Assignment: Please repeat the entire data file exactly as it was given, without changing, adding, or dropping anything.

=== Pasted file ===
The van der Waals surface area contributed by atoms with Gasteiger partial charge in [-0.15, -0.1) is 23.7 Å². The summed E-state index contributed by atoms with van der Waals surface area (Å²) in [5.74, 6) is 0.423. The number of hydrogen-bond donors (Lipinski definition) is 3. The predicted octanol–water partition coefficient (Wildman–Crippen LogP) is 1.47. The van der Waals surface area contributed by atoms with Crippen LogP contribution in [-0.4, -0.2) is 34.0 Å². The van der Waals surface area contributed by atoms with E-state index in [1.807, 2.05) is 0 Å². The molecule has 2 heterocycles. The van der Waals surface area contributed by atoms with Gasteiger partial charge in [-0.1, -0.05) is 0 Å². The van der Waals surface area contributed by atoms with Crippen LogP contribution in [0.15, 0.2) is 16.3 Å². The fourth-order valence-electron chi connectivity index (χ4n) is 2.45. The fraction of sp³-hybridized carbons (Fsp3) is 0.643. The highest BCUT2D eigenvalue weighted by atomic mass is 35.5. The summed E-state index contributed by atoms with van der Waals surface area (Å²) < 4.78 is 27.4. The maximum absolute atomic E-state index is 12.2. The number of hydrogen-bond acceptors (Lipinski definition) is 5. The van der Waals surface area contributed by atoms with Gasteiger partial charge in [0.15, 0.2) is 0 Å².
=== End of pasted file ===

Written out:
The van der Waals surface area contributed by atoms with Gasteiger partial charge in [-0.15, -0.1) is 23.7 Å². The summed E-state index contributed by atoms with van der Waals surface area (Å²) in [5.74, 6) is 0.423. The number of hydrogen-bond donors (Lipinski definition) is 3. The predicted octanol–water partition coefficient (Wildman–Crippen LogP) is 1.47. The van der Waals surface area contributed by atoms with Crippen LogP contribution in [-0.4, -0.2) is 34.0 Å². The van der Waals surface area contributed by atoms with E-state index in [1.807, 2.05) is 0 Å². The molecule has 2 heterocycles. The van der Waals surface area contributed by atoms with Gasteiger partial charge in [-0.1, -0.05) is 0 Å². The van der Waals surface area contributed by atoms with Crippen LogP contribution in [0.15, 0.2) is 16.3 Å². The fourth-order valence-electron chi connectivity index (χ4n) is 2.45. The fraction of sp³-hybridized carbons (Fsp3) is 0.643. The highest BCUT2D eigenvalue weighted by atomic mass is 35.5. The summed E-state index contributed by atoms with van der Waals surface area (Å²) < 4.78 is 27.4. The maximum absolute atomic E-state index is 12.2. The number of hydrogen-bond acceptors (Lipinski definition) is 5. The van der Waals surface area contributed by atoms with Gasteiger partial charge in [0.15, 0.2) is 0 Å².